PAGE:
The colonial past and subsequent apartheid were glaringly reflected in economy and state of population health within South Africa. Post-apartheid public expectations and nationalist fervor compelled ANC government in 1994 to attach priority to health sector reforms in order to establish credibility and address prevailing inequalities in South African society. These injustices and economic disparities might also be motivating factors behind anti-tobacco efforts and advocacy campaigns which preceded abolition of apartheid. Throughout 20th century, tobacco smoking in South Africa contributed to colossal losses in the form of morbidity and mortality while the health system remained tilted in favor of certain privileged population groups. To complicate the situation further, appearance of HIV/AIDS and rise in burden of chronic diseases warranted urgent response.
New constitution clearly and correctly recognized healthcare as human right while declaring health of South Africans as a responsibility of state. This resulted from decades-long struggle of academia and health activists which relied on health promotion to improve health indicators in the country. Under political obligations, the Mandela government built on further and undertook comprehensive health sector restructuring to make it more equitable and responsive. Not only health coverage and human resources were streamlined but also innovative health financing schemes were introduced. Private sector participation was encouraged besides enhanced emphasis on prevention.
By the time apartheid ended, tobacco industry was deeply rooted in political economy of South Africa where academic collaborations and anti-tobacco advocacy were gaining ground since 1970. While political environment changed, pressure groups and lobbyists were throwing their weight behind new regime. Around the same time, anti-tobacco sentiment and public awareness had intensified in developed world. Historically, tobacco industry in South Africa responded to these challenges posed by individuals and institutions through economic muscle and political influence. Various front groups and institutes were established to promote counter-science in order to challenge epidemiological studies and smoking-related mortality and morbidity. Despite of efforts to promote tobacco cessation by public health activists, the industry had successfully managed to block anti-tobacco policies and legislations as profits soared at all time high. By 1993, anti-tobacco lobbies and international networks managed to create sufficient political pressure on President FW de Klerk, only to find advertising exemptions and loopholes in resulting legislation. Furthermore, most legislators including agricultural minister distanced themselves from ongoing debate and even opposed anti-tobacco bill.
Arrival of national government in 1994 resulted in prioritizing healthcare through improved primary healthcare, prevention and tobacco control. President Mandela took personal interest in health promotion directed against tobacco and alcohol. Health Minister Zuma attempted to tighten anti-tobacco laws which restricted tobacco advertisements and increased sales taxes. The ANC government outlined ambitious goals of aggressive advocacy campaigns and cessation programs to deliver on political promises of better healthcare and tobacco-free South Africa. The tobacco industry resisted these efforts through time-tested connections with mass media and accused government of violating proprietary rights of registered trademarks. Tobacco barons further argued over higher taxation implying that jobs will be lost and smuggling would increase. Despite of intent and political will, ANC was only partially successful in achieving anti-tobacco goals and by 1996, Minister of Health was wondering if priorities needed to be re-defined and focus be shifted to other healthcare issues such as maternal and child health, communicable diseases, health information systems etc.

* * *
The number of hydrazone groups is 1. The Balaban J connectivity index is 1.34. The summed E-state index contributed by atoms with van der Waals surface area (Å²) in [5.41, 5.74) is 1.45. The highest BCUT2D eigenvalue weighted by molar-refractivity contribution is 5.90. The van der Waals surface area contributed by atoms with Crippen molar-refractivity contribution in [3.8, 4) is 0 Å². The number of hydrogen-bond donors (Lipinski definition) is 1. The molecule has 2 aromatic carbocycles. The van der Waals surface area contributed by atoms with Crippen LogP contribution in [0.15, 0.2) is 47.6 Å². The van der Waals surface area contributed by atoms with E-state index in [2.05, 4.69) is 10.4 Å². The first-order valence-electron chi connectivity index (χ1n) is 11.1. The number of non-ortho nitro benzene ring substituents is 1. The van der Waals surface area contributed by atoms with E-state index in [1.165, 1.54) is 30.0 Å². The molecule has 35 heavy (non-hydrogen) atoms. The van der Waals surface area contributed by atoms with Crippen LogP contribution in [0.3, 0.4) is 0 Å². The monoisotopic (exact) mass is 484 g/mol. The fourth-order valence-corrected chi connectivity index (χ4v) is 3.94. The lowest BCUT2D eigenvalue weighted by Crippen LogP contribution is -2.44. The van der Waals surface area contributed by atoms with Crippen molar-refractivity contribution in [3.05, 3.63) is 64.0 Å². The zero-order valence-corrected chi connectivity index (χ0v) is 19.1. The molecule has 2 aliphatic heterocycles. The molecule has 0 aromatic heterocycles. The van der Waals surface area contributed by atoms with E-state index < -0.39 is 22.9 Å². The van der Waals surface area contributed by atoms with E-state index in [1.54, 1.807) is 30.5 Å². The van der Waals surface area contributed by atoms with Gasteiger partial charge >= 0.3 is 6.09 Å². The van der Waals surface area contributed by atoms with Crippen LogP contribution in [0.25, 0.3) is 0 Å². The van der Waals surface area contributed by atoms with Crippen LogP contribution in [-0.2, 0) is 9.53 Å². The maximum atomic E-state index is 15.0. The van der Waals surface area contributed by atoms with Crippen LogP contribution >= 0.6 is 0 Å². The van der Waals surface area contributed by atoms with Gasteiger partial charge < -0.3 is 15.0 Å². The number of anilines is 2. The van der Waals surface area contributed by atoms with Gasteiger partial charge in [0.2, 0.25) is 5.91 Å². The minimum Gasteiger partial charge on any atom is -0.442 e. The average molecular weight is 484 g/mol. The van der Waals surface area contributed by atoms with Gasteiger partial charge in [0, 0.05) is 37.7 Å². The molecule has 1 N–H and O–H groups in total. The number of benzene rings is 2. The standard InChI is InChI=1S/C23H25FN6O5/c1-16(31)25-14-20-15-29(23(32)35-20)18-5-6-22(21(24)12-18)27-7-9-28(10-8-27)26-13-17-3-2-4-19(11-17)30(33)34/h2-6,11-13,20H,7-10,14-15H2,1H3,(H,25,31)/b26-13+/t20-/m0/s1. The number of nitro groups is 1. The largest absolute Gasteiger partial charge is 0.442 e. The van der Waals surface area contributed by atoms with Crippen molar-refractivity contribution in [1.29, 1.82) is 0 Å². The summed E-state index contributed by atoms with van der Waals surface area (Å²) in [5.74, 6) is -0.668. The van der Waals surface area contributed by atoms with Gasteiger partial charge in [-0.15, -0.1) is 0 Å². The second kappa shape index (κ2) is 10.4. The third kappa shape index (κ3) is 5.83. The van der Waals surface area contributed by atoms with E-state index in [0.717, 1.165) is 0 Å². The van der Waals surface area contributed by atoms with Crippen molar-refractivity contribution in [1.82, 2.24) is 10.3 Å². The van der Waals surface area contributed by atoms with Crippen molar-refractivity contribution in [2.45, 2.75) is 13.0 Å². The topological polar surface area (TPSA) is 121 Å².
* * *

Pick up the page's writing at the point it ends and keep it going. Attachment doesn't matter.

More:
It may be argued that efforts to reduce tobacco consumption might have been more effective if the ANC government had translated research into legislation through gradually shaping favorable public opinion. A sociopolitical issue like smoking and its economic dimensions necessitate overwhelming scientific evidence which must be effectively communicated to public. Recognizing rights of non-smokers by reducing exposure to passive smoke and clean air-quality laws seem more appropriate and sustainable in case of South Africa. Direct confrontation with tobacco industry may divert valuable resources and efforts of the government. Nevertheless, focus must remain on reducing morbidity and mortality associated with smoking since it offers enormous economic and health gains. Therefore, a comprehensive tobacco control strategy must include
1. Individual approach using health promotion that targets smokers and potential smokers
2. Promoting healthier change in communities and political structures
3. Increasing population knowledge about effects of smoking and effective use of media
4. Build evidence base for tobacco associated mortality and morbidity
5. Shaping favorable environments through legislations and societies
6. Product regulations as envisaged in FCTC
7. Product regulations and trade barriers against tobacco products
8. Litigations and enhanced funding
9. Thorough economic evaluation, monitoring of industry and continuous impact assessment